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Couples HIV Counseling and Testing for Male Couples in the United States (CVCT)

This study has been completed.
National Institute of Mental Health (NIMH)
Information provided by (Responsible Party):
Patrick S Sullivan, Emory University Identifier:
First received: May 21, 2013
Last updated: May 20, 2015
Last verified: May 2015
This is a study to determine whether testing for HIV together as a couple, as opposed to testing separately, in acceptable to men in male couples, and is a safe prevention service. Testing of couples together has been provided for decades in Africa, but has never been tested in the United States. In this study, male couples will be enrolled and randomly assigned to be tested together in the same room, or separately. At the time of testing, investigators will ask questions about how they felt about the service they received. Three months later, investigators will survey the men again, and determine whether they had any problems after the testing, like violence in the relationship or the relationship breaking up. The main outcomes are being satisfied with the testing service, and safety (lack of intimate partner violence or relationship termination). Although the study is not designed to determine if the service reduces risk behaviors for HIV transmission, investigators will examine data on risks just to explore that topic. The main hypotheses are: (1) men will be at least as satisfied with couples testing as they are with individual testing; and (2) men tested as couples will not experience higher rates of intimate partner violence or relationship dissolution, relative to men tested separately.

Condition Intervention
HIV Behavioral: Couples Voluntary HIV Counseling and Testing Behavioral: Individual Counseling and Testing

Study Type: Interventional
Study Design: Allocation: Randomized
Intervention Model: Single Group Assignment
Masking: None (Open Label)
Primary Purpose: Prevention
Official Title: Couples HIV Counseling and Testing for Male Couples in the United States

Resource links provided by NLM:

Further study details as provided by Patrick S Sullivan, Emory University:

Primary Outcome Measures:
  • Intimate partner violence [ Time Frame: 3 months ]
    Having been punched, hit, or kicked by the partner he tested with, injured to the point of feeling physical pain the day after a fight, or inflicting any of these acts on his partner in the preceding three months.

Secondary Outcome Measures:
  • Relationship dissolution [ Time Frame: 3 months, or at the time of followup survey ]
    Either or both partners reported that the relationship ended after their participation in the study

Other Outcome Measures:
  • Satisfaction with counseling service [ Time Frame: Within 30 minutes after the service ]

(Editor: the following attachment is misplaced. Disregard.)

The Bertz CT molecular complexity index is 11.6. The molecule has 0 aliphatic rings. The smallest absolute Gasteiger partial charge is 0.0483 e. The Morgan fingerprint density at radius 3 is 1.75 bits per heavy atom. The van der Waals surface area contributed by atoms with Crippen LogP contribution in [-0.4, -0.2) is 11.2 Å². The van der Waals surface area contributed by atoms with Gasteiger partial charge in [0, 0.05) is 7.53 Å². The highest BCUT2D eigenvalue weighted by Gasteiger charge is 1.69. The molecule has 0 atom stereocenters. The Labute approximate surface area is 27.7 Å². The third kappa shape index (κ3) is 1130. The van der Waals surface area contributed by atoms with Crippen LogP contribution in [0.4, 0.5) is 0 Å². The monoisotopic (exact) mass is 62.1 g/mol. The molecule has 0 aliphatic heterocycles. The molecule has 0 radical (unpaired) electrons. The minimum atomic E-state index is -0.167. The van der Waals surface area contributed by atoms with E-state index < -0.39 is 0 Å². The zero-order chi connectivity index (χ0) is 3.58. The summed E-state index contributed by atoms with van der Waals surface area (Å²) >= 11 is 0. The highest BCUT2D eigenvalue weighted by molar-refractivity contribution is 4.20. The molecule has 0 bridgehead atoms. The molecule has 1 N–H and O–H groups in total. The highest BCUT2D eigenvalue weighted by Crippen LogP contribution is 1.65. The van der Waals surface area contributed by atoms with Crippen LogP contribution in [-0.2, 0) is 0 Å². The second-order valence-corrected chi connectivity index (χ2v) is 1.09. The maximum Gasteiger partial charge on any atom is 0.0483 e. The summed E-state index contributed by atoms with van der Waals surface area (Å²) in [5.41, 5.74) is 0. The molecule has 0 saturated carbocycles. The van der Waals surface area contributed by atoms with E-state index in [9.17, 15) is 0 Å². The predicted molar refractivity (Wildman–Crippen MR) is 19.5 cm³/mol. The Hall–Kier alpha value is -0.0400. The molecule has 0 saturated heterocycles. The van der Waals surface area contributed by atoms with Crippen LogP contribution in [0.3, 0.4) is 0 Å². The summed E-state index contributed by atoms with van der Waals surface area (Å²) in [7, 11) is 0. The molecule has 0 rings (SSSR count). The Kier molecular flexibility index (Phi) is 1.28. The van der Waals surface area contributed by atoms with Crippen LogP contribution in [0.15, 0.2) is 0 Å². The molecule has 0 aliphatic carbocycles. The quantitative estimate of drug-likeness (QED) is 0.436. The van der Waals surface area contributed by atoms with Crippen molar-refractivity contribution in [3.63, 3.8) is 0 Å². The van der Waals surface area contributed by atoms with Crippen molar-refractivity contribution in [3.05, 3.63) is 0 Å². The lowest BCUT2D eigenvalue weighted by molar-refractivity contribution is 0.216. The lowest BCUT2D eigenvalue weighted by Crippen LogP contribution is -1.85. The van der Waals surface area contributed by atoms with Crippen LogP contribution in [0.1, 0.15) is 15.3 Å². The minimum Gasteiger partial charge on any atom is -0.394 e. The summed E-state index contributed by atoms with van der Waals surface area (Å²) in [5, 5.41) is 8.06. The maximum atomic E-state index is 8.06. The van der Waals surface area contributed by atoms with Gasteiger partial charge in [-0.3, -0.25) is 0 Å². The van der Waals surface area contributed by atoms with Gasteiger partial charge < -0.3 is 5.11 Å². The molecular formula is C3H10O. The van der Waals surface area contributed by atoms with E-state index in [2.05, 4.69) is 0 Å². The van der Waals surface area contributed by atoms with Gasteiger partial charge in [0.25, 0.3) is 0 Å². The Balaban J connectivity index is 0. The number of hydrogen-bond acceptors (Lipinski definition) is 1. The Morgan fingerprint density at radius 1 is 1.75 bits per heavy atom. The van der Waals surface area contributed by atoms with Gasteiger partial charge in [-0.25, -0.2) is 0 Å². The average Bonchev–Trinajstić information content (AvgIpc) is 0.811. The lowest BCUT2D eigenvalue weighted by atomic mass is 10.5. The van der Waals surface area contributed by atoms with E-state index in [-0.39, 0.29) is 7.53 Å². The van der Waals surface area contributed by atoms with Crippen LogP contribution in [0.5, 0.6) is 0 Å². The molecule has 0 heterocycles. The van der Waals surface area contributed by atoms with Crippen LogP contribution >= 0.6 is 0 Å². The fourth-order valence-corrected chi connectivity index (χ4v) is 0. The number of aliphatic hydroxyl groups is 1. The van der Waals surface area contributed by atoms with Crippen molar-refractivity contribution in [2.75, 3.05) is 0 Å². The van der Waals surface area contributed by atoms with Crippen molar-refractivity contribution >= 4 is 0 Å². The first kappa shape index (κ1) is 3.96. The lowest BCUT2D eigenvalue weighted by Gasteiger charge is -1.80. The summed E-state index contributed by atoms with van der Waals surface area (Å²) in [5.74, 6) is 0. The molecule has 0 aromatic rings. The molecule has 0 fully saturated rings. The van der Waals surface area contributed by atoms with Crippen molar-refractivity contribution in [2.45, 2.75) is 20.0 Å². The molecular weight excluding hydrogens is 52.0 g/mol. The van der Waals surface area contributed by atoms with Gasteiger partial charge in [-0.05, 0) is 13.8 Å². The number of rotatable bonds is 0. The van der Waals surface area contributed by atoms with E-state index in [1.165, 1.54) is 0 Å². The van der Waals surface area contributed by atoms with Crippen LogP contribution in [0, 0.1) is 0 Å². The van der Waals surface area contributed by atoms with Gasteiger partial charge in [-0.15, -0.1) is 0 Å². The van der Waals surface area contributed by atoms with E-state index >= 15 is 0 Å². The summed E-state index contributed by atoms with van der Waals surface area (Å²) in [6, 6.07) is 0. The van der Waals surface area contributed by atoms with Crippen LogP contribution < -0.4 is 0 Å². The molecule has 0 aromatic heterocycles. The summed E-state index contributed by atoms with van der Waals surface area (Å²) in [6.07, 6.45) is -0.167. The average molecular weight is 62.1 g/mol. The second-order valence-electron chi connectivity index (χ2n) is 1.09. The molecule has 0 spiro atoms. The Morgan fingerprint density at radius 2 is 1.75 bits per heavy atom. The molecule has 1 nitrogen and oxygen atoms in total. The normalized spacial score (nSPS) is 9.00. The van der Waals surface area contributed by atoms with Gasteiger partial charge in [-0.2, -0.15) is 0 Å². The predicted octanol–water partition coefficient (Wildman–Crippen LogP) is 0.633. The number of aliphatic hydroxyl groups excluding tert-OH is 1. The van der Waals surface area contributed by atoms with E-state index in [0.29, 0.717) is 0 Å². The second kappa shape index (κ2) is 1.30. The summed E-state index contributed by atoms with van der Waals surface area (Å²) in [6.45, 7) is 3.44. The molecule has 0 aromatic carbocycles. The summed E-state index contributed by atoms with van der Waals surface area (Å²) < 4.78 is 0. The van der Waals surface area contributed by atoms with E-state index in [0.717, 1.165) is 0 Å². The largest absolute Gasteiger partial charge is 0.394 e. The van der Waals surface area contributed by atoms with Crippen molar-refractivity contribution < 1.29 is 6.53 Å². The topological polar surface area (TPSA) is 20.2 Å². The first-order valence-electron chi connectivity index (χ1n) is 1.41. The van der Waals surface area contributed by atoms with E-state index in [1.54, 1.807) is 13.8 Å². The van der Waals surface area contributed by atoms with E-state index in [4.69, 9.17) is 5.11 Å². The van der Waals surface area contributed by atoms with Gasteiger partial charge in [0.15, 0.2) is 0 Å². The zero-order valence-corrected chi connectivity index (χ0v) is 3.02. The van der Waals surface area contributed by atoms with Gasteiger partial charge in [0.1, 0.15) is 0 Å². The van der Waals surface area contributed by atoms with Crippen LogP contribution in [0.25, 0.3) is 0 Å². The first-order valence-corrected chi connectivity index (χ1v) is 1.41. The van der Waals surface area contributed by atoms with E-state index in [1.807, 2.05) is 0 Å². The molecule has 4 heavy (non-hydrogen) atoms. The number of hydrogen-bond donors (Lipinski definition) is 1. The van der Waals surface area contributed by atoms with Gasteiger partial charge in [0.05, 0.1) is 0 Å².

Seven items asked on a 5-point Likert scale:

    • Quality of the session
    • Relevance of the session
    • Appropriateness of the format
    • Degree to which the session met personal needs
    • Usefulness of the session
    • Satisfaction with the session
    • Likelihood of recommending the service to a friend

Enrollment: 216
Study Start Date: September 2010
Study Completion Date: June 2012
Primary Completion Date: May 2012 (Final data collection date for primary outcome measure)
Arms Assigned Interventions
Experimental: Couples Counseling and Testing
Couples Voluntary HIV Counseling and Testing, adapted for use with male couples from the standard African couples testing service.
Behavioral: Couples Voluntary HIV Counseling and Testing
Other Name: Couples HIV Testing and Counseling
Active Comparator: Individudal Counseling and Testing
Individual Voluntary Counseling and Testing involves HIV testing and individual, client-centered HIV prevention counseling. This service is provided by counselors trained in Centers for Disease Control and Prevention's "Fundamentals of HIV Prevention Counseling" training.
Behavioral: Individual Counseling and Testing


Ages Eligible for Study:   18 Years to 39 Years   (Adult)
Sexes Eligible for Study:   Male
Accepts Healthy Volunteers:   Yes

Inclusion Criteria:

  • male at birth
  • currently self-identify as male
  • at least 18 years of age
  • have been in a couple with a man for at least 3 months
  • willing to complete a follow-up study visit in 3 months
  • able to complete study assessments in English.

Exclusion Criteria:

  • known to be HIV-positive
  • over 39 years of age
  • either partner being unwilling to accept randomization to the couples testing arm
  • either partner planning to move from the Atlanta area within 3 months of the initial study visit
  • either partner reporting a history of intimate partner violence
  • either partner reporting feeling coerced to tested with his partner
  Contacts and Locations
Choosing to participate in a study is an important personal decision. Talk with your doctor and family members or friends about deciding to join a study. To learn more about this study, you or your doctor may contact the study research staff using the Contacts provided below. For general information, see Learn About Clinical Studies.

Please refer to this study by its identifier: NCT01861210

United States, Georgia
AID Atlanta
Atlanta, Georgia, United States, 30309
Sponsors and Collaborators
Emory University
National Institute of Mental Health (NIMH)
Principal Investigator: Patrick S Sullivan, PhD Emory University Rollins School of Public Health
  More Information

Responsible Party: Patrick S Sullivan, Professor, Emory University Identifier: NCT01861210     History of Changes
Other Study ID Numbers: IRB00043714
R34MH086331 ( U.S. NIH Grant/Contract )
CVCTMSM ( Other Identifier: Other )
Study First Received: May 21, 2013
Last Updated: May 20, 2015

Keywords provided by Patrick S Sullivan, Emory University:
Homosexuality, Male processed this record on September 19, 2017